By PAT WATSON
In northern Mali in recent days, Tuareg separatists and Mali military have been in conflict resulting in fatalities. The conflict in the landlocked West African nation involving the separatists has been ongoing.
World attention has been drawn more, though, to the 300 high school girls taken forcibly from their school in Chibok, located in northeastern Nigeria a month ago by a militant group. With a long list of complaints against the Nigerian government, this latest aggression seems to be generating tremendous response.
The Central African Republic is in a state of civil war, and the transition by South Sudan into an independent nation has been bloody, to say the least.
When African Freedom Day was designated back in 1958 at the Conference of Independent African States in Accra, the aim was to “mark each year the onward progress of the liberation movement, and to symbolize the determination of the people of Africa to free themselves from foreign domination and exploration”.
Five years later, the then Organization of African Unity, today’s African Union, redesignated it African Liberation Day. This Sunday, May 25, marks the 56th year since the inaugural African Freedom Day observance.
Whatever the goals might have been in terms of breaking the shackles of European colonization, it is clear that the battles taking place within a significant number of Africa’s nations are also a challenge in the pursuit of freedom in the motherland.
On the other hand, the challenge for those of us living outside of Africa, and especially for those who have never been to any African country, is to hold in our minds a realistic picture, even as we understand that it is a vast and diverse continent.
We know that the nature of news reports is to focus first on all that is wrong and terrible in this world. For that reason alone, it takes a committed effort when looking at contemporary African nations to realize that people there are not forever contending with only war and destruction.
Millions of Africans in many nations within the continent live ordinary lives and go about their business, raise their families and hold down jobs. The major cities across the continent very much resemble other metropolises with their high-rise buildings and their highways.
It bears grasping that there are people living in parts of the United States that exist at a level of poverty that exceeds conditions of a good portion of people living in Africa.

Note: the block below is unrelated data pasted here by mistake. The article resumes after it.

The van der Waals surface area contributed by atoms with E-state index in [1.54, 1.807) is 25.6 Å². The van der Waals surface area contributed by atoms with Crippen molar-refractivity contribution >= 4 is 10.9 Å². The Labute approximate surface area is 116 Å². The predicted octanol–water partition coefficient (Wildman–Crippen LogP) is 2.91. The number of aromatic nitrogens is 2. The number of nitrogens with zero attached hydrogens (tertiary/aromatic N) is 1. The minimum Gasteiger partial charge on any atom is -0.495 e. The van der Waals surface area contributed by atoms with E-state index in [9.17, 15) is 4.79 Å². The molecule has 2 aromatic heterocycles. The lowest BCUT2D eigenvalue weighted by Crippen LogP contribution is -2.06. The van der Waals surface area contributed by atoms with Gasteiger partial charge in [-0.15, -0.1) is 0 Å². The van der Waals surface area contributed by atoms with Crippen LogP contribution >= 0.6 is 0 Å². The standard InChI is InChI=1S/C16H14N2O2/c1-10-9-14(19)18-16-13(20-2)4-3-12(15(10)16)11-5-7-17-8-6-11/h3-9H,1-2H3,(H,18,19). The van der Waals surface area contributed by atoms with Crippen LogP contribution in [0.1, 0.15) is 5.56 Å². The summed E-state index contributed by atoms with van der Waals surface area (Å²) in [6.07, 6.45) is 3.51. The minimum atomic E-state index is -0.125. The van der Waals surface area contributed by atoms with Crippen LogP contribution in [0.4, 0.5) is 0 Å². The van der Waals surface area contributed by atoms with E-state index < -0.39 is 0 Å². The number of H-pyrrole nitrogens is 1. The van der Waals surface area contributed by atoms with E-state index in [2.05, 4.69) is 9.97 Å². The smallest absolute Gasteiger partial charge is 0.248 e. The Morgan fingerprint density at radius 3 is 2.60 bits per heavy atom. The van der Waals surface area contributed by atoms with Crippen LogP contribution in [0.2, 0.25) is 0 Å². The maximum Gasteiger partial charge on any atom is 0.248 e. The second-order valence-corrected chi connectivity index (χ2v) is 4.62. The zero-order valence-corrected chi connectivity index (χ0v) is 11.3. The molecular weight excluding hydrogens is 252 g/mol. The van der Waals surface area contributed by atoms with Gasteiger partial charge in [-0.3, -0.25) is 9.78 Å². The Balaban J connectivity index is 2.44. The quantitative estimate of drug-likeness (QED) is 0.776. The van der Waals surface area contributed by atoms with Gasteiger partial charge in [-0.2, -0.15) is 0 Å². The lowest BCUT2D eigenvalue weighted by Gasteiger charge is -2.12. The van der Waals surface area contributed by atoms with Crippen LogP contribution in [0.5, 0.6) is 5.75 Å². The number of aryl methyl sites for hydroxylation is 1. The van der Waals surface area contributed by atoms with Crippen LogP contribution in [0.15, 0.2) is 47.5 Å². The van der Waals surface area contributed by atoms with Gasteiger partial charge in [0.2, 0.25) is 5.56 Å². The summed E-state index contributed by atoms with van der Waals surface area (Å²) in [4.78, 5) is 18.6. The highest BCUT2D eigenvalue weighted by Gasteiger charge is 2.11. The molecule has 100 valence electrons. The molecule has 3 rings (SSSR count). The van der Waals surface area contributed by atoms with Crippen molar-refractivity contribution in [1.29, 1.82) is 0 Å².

Perhaps part of the effort toward African liberation is to liberate the world from thinking that the continent is one big mess of warring factions and starving children.
Of course there are important matters that urgently need resolution, but that does not make the continent any different from any other region in the world today. There remains concern that the vast wealth of natural resources that many exploiters cast a hungry eye at is not benefiting enough of the people who inhabit the lands.
There is concern that a few at the top, notably politicians of many stripes, cooperate with foreign interests and put their own selfish interest ahead of national prosperity which, consequently, is to the disadvantage of the many. But that behavior, that kind of unconscionable greed, is not limited to political and business figures in Africa alone. We need not look to faraway places for such examples.
Therefore, this African Liberation Day, if not involved in marches or speeches or other overt acts of support, at the very least make some time to take in some news about what is happening in Africa that do not follow those trite and familiar narratives.
A note on Ford addiction…
One would have thought that with Rob Ford now working on his addiction issues with a stay at a facility that treats people with substance abuse the news reporting on him and his antics would have subsided. But, it is now clear that news media have ironically become dependent on Ford. Every small movement still garners headlines. So now who is the shameless one? The other emerging trend is that older brother, Doug Ford, has now inherited the spotlight. The saga continues, but you can hear the murmurs of those who are not even Ford supporters saying, ‘Enough already’.
Pat Watson is the author of the e-book, In Through A Coloured Lens. Twitter@patprose